Last week, Hasson says, he and the other two commissioners took Amend aside in a private meeting and told him that if he didn't "cool his jets," the county would certify that he was acting outside the scope of his employment. That could mean he'd have to pay any jury awards - claims that now total upward of $4 million - out of his own pocket.

In the meeting, Amend was unrepentant, Hasson says. "He said he'd never killed anybody, and that these are just words," Hasson says. "He registered with me absolutely no wrongdoing."

Even so, Hasson said, all the commissioners are sympathetic. "I am going to say he's a very honest man - nothing dishonest or disingenuous about him."

Professionalism under attack

It has not gone unnoticed that the doctor has - or at least had in the beginning - considerable public support. Commissioner Phil Harris says that calls to his office have run 4 to 1 in support of Amend.

"If Dexter Amend is anything, he's a person who is working his butt off to do things right, but he talks too much. He wears his heart on his sleeve," Harris says.

But some local observers say the trouble with Amend goes beyond an apparent problem with homosexuality to include his professionalism.

Critics say Amend leaps to conclusions about deaths, based on prejudices. A recent two-month investigation by the Spokesman-Review newspaper concluded he too often doesn't order autopsies when he should, diagnosing some deaths as "alcoholic fatty liver" even though experts say such a diagnosis requires an autopsy.

Some say he also orders inappropriate autopsies.

Dr. George Lindholm, a forensic pathologist at Holy Family Hospital who conducts most of Amend's autopsies, refused to do the one Amend requested on Babcock, the man who died of AIDS.

"I spoke to the physician," Lindholm says. "He knew very well and had very well documented why this man had died."

An autopsy, he said, is a very powerful tool. "I believe it has to be undertaken with proper respect for the dignity of the dead. When the objective is not that, then I'm not interested in doing an autopsy."

It was five days before Babcock's body was released to his family, who had traveled from Butte to have him cremated and take his remains back for a memorial service.

"It was a nightmare" for the family, says Georgia Salcido, Babcock's sister.

Salcido says Amend's actions made her so wary she demanded that her nephew open her brother's shirt before he was cremated "to make sure there weren't any cut marks. I didn't trust anybody," she says. "Would you?"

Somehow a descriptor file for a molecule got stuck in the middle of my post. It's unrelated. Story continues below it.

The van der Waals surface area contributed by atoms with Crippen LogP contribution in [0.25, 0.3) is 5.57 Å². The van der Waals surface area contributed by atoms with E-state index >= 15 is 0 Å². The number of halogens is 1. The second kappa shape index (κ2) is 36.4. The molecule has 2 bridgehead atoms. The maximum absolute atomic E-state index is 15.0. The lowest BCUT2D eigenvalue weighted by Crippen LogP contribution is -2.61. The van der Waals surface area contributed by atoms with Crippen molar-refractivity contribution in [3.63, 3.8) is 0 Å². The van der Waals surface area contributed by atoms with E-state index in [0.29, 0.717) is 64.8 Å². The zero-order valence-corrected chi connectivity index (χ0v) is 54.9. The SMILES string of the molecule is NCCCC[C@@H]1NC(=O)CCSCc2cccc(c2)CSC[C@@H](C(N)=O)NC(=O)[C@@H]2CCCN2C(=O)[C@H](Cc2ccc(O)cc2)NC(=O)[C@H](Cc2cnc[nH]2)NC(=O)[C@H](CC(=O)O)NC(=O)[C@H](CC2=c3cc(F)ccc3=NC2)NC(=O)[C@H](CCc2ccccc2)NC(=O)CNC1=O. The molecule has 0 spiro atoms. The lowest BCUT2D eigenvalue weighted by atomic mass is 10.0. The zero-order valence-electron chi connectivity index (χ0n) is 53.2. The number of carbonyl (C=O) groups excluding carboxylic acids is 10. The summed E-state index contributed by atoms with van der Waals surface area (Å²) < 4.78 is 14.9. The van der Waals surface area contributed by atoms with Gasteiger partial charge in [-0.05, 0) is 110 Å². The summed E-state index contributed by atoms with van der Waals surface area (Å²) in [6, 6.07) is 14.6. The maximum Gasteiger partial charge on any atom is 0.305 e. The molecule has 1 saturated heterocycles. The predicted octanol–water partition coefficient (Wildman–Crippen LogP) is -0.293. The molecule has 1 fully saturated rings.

Families and patients now fear that, no matter how well they've planned, Amend could swoop in and demand an autopsy, delaying services and upsetting families, says Anne Koepsell, executive director of Hospice of Spokane.

Should office be elected?

There are those who think the controversy over Amend is a signal that it's high time Spokane abolished the elected, partisan office of coroner, which pays about $48,000 a year, and replaced it with an appointed, professional medical examiner system like King County's.

Amend, in the past, has said he won't resign. The bill now making its way to Lowry's desk, even if signed, would not remove Amend, who has three years left.

And it's clear that Amend has his defenders, and that they are equally passionate. Those who know him say Amend has a stellar family, is a deacon in his Presbyterian church and volunteers time at a local mission for the homeless.

Jim Mertens, a retired Catholic-school teacher and crusader against homosexuality who helped organize a demonstration last summer for the coroner, says 500 supporters signed a petition for Amend.

"The only thing that man wants to do is save lives - his Hippocratic oath meant more to him than any other things. (He wants) to save lives, especially little children," Mertens says.

One of Amend's supporters, Michael Wright, wrote to the local newspaper last month: "County Coroner Dexter Amend is a great man. We should not interfere with his work. He does it for a purpose that we may not understand, but we must not question the things that are above us."

Copyright (c) 1996 Seattle Times Company, All Rights Reserved.